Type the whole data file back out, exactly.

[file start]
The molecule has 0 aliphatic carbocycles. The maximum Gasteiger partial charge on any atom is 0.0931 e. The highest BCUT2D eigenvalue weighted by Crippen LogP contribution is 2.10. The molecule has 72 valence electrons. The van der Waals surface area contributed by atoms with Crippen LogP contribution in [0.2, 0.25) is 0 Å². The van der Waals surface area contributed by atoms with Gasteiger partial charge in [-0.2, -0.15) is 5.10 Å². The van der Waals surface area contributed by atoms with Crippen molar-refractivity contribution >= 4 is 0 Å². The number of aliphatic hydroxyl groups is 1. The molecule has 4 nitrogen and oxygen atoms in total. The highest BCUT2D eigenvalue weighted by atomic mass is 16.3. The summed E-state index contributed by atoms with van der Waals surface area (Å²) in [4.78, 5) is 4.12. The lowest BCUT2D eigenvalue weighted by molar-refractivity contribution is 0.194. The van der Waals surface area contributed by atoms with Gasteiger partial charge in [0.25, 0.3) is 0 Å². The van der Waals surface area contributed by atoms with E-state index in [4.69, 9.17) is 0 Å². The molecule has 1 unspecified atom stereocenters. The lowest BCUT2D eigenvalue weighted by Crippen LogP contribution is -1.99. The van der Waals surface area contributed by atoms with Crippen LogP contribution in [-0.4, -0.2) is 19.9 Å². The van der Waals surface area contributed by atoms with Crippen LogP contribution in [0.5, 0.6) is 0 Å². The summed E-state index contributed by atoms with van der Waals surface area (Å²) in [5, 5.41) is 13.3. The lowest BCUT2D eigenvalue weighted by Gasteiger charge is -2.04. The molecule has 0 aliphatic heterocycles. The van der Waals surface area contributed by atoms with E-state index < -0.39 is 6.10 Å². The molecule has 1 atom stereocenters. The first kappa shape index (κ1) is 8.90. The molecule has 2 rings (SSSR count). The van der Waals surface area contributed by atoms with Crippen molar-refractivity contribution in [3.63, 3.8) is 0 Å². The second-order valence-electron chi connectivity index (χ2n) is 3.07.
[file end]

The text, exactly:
The molecule has 0 aliphatic carbocycles. The maximum Gasteiger partial charge on any atom is 0.0931 e. The highest BCUT2D eigenvalue weighted by Crippen LogP contribution is 2.10. The molecule has 72 valence electrons. The van der Waals surface area contributed by atoms with Crippen LogP contribution in [0.2, 0.25) is 0 Å². The van der Waals surface area contributed by atoms with Gasteiger partial charge in [-0.2, -0.15) is 5.10 Å². The van der Waals surface area contributed by atoms with Crippen molar-refractivity contribution >= 4 is 0 Å². The number of aliphatic hydroxyl groups is 1. The molecule has 4 nitrogen and oxygen atoms in total. The highest BCUT2D eigenvalue weighted by atomic mass is 16.3. The summed E-state index contributed by atoms with van der Waals surface area (Å²) in [4.78, 5) is 4.12. The lowest BCUT2D eigenvalue weighted by molar-refractivity contribution is 0.194. The van der Waals surface area contributed by atoms with Gasteiger partial charge in [0.25, 0.3) is 0 Å². The van der Waals surface area contributed by atoms with E-state index in [4.69, 9.17) is 0 Å². The molecule has 1 unspecified atom stereocenters. The lowest BCUT2D eigenvalue weighted by Crippen LogP contribution is -1.99. The van der Waals surface area contributed by atoms with Crippen LogP contribution in [-0.4, -0.2) is 19.9 Å². The van der Waals surface area contributed by atoms with Crippen LogP contribution in [0.5, 0.6) is 0 Å². The summed E-state index contributed by atoms with van der Waals surface area (Å²) in [5, 5.41) is 13.3. The lowest BCUT2D eigenvalue weighted by Gasteiger charge is -2.04. The molecule has 0 aliphatic heterocycles. The van der Waals surface area contributed by atoms with E-state index < -0.39 is 6.10 Å². The molecule has 1 atom stereocenters. The first kappa shape index (κ1) is 8.90. The molecule has 2 rings (SSSR count). The van der Waals surface area contributed by atoms with Crippen molar-refractivity contribution in [3.63, 3.8) is 0 Å². The second-order valence-electron chi connectivity index (χ2n) is 3.07.